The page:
[a 1 ? ? 11111- Thcv straightened <>*:t into the
stretch on even terms and lionuic oij?
footed the good gray mare at the one hun
; dred yards and won the heat by a length
land a half from Nellie W, Walter Herr
was never tt factor in the race. Time, :."5.">.
j 1:08%, 1:43, 2:1 7 V
BIG RISK IN WHEAT.
J Orders from Europe Cause an Upward
.Movement of Five Cents,
New York, August, 1%?With the tap
j of the gong this morning at the Produce
j Exchange, the brokers rushed into the pit
j and begun a strong buying movement in
j wheat, bouncing the prices from I077i;
(close of September wheat last night; to
I aim od at once 10!?'.,, and then to IJOtfi
IlO^g, at which it remained steady for a
few moments. Here was a clear advance
of 2%.
The news that Germany was making a
move to have its duty on wheat taken off
and that the Cabinet there was convened
to-day to take the matter into considera?
tion, had as much as anything else to do
with the rushing upward of prices and
bringing about the incidental excitement.
All the foreign cables came stronger and
brought as well a liberal number ol buy?
ing orders. The foreign situation was
essentially the cause of this sudden
change.
The outward movements continue huge
and export trading full. In fact the for?
eigners arc. taking up grain in an almost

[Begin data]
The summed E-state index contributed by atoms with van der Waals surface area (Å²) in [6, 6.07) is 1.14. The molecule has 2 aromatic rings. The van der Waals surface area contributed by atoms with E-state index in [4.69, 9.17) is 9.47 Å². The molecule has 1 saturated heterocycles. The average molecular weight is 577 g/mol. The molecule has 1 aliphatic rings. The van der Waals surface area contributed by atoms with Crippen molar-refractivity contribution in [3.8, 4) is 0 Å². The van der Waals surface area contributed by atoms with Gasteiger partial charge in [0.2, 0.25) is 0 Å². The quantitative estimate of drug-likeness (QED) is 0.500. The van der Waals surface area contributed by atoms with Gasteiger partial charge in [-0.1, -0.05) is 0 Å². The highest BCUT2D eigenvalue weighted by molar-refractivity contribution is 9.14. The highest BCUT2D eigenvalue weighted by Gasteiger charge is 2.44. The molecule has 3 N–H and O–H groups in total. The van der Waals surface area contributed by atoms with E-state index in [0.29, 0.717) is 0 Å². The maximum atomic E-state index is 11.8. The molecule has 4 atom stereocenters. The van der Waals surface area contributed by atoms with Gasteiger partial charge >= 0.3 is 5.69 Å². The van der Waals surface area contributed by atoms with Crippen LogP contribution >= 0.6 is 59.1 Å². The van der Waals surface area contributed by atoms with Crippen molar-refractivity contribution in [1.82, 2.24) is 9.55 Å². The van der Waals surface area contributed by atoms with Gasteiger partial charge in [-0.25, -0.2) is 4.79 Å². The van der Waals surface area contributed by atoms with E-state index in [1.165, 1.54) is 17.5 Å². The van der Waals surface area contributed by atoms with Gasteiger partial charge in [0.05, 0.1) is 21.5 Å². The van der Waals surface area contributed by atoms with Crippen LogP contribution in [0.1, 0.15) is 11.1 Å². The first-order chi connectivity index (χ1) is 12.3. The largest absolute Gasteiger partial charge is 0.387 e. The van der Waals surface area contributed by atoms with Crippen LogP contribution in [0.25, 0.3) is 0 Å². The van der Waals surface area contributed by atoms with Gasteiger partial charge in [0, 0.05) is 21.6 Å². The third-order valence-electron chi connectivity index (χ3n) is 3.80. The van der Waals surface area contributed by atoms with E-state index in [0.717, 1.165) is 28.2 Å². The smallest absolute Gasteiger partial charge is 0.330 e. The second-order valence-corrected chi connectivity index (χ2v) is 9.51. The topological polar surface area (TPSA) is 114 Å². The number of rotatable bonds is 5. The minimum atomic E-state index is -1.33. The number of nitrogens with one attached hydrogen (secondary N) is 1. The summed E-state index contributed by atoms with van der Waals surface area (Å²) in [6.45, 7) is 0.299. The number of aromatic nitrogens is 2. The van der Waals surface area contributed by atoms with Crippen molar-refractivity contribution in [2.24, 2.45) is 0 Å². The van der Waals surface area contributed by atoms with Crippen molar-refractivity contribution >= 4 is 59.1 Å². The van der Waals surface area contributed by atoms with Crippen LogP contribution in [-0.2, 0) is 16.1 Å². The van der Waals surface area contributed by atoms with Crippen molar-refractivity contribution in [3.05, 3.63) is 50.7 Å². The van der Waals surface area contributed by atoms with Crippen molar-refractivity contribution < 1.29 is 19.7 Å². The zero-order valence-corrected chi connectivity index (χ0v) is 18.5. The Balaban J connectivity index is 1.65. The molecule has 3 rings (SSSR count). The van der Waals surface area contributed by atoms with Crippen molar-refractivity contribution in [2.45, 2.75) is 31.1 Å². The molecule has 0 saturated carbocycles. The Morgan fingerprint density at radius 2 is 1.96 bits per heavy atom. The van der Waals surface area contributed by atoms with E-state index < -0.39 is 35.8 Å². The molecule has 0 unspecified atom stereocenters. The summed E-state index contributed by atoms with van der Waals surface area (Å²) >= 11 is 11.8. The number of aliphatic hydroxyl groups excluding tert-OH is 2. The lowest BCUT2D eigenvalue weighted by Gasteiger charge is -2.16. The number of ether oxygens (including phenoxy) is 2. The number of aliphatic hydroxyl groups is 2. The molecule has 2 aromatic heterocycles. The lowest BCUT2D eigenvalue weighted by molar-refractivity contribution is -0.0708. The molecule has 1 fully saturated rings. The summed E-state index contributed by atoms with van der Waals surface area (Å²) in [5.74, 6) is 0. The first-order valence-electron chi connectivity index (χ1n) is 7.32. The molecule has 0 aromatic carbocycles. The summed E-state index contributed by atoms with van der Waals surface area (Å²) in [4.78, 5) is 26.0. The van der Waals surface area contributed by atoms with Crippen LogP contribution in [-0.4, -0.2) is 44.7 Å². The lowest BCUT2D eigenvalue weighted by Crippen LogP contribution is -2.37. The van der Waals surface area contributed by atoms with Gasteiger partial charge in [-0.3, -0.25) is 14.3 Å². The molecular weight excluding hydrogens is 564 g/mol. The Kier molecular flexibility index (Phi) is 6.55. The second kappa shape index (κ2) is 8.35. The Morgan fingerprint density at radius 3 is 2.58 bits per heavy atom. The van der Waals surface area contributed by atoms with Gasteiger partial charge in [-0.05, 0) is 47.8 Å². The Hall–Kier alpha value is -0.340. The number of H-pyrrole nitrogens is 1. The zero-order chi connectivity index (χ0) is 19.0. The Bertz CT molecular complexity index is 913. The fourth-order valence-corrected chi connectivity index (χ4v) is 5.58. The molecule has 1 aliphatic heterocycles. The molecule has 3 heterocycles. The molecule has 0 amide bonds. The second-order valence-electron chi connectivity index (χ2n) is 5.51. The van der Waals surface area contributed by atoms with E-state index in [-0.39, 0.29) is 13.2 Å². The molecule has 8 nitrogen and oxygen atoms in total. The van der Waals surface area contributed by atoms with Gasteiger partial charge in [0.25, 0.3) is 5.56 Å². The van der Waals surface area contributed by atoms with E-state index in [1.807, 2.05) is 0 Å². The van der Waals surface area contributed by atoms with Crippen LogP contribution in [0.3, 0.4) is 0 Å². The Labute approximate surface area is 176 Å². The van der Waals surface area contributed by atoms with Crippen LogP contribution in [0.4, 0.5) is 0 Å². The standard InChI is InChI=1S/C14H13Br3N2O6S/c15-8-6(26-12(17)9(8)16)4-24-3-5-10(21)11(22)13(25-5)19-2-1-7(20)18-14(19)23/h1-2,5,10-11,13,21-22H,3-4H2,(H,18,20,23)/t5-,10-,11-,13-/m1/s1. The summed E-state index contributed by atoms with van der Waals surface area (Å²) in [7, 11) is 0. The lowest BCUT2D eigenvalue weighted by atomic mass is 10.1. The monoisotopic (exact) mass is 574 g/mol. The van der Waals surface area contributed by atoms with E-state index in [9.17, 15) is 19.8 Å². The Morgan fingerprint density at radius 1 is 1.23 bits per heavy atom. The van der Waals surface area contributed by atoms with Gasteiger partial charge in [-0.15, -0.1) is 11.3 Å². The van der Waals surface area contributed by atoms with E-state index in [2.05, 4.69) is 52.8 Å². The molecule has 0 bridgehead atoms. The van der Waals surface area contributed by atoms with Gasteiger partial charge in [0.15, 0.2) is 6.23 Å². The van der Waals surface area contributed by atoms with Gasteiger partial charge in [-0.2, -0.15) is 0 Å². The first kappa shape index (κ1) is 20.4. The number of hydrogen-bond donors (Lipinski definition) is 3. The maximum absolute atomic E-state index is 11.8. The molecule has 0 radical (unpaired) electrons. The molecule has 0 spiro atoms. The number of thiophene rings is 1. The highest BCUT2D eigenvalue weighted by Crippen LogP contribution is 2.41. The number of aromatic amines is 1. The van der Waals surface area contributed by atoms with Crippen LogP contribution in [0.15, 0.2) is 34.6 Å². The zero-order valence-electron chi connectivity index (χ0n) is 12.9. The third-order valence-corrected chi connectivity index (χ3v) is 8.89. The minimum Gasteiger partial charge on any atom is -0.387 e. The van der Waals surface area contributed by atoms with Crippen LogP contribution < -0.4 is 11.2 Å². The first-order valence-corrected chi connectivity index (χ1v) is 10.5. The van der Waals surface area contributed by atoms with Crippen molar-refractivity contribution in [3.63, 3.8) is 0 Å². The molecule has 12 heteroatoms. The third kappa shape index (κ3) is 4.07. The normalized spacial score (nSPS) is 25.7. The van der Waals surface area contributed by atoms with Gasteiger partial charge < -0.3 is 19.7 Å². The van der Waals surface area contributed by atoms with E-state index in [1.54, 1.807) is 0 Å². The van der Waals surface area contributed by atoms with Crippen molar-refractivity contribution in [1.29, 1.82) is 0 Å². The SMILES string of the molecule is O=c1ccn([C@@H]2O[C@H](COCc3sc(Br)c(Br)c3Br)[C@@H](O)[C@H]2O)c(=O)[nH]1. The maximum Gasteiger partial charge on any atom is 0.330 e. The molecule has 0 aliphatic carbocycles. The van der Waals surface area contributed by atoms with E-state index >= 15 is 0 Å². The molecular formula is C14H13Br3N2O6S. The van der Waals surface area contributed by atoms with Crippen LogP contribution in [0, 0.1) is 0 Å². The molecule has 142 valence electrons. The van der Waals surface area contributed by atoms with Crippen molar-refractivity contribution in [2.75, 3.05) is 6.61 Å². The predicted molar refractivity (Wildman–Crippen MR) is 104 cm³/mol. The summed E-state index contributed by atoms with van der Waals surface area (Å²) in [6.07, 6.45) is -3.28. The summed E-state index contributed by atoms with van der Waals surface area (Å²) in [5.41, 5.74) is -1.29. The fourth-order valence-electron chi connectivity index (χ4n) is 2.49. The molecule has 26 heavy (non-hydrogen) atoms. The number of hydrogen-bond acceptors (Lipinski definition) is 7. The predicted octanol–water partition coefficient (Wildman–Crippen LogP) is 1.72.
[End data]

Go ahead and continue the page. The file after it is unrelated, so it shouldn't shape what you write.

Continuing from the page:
reckless way, so far as considering I lie
price in its upward movement. The
Western markets were relatively better,
and had also a large general trading.
The shorts here and at the Wheat Ex
change are thoroughly frightened, and
are covering extensively, while a good
deal of stulf is dropped by the more cau?
tious ones, as they see substantial profits
on the rapidly rising market.
By noon prices had reached $1.13 for
September, and the general advance over
last night is fully ?'j, (?/ .">'? 4.
A CHATTANOOGA MAN.
- . i
lie Loses Ills Stuff at I'oker and Then
Takes Sunt? Judgment on the Hank.
Dayton, Ohio, Aug. 20.?During the
j past three or four days, stranger who
J claimed Chattanooga, Tenu., as his home
has been playing faro at tue gambling
1 rooms attached to Wagner's Palatial
Saloon, No. 10 So. Main street and losl a
large sum of money. About noon yester?
day he entered the rooms. Steve and
Kill Lceomptc, well-known gamblers,
and S. Wagner, Sr., were the only occu?
pants of the room. Pulling oul his revol?
ver he ordered Wagner to hand over the
bank roll. '1 will kill two of you and